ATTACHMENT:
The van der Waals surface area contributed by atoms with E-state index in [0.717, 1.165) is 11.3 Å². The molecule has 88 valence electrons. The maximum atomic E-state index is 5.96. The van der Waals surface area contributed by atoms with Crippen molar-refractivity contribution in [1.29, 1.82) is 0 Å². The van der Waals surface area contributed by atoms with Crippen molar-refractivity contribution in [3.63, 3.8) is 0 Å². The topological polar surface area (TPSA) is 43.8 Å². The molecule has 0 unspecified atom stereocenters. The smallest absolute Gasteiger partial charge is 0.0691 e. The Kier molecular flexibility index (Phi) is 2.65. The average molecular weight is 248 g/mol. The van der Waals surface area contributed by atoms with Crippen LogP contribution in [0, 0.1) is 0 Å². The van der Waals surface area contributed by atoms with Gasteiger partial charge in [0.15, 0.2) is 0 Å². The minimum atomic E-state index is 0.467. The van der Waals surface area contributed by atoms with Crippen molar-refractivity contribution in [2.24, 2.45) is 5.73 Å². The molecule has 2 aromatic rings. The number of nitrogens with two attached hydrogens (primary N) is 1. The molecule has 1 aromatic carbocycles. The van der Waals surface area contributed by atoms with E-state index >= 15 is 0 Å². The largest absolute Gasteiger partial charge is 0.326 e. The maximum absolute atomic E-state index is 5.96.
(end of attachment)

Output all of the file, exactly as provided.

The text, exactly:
The van der Waals surface area contributed by atoms with E-state index in [0.717, 1.165) is 11.3 Å². The molecule has 88 valence electrons. The maximum atomic E-state index is 5.96. The van der Waals surface area contributed by atoms with Crippen molar-refractivity contribution in [1.29, 1.82) is 0 Å². The van der Waals surface area contributed by atoms with Crippen molar-refractivity contribution in [3.63, 3.8) is 0 Å². The topological polar surface area (TPSA) is 43.8 Å². The molecule has 0 unspecified atom stereocenters. The smallest absolute Gasteiger partial charge is 0.0691 e. The Kier molecular flexibility index (Phi) is 2.65. The average molecular weight is 248 g/mol. The van der Waals surface area contributed by atoms with Crippen LogP contribution in [0, 0.1) is 0 Å². The van der Waals surface area contributed by atoms with Gasteiger partial charge in [0.15, 0.2) is 0 Å². The minimum atomic E-state index is 0.467. The van der Waals surface area contributed by atoms with Crippen molar-refractivity contribution in [2.24, 2.45) is 5.73 Å². The molecule has 2 aromatic rings. The number of nitrogens with two attached hydrogens (primary N) is 1. The molecule has 1 aromatic carbocycles. The van der Waals surface area contributed by atoms with E-state index >= 15 is 0 Å². The largest absolute Gasteiger partial charge is 0.326 e. The maximum absolute atomic E-state index is 5.96.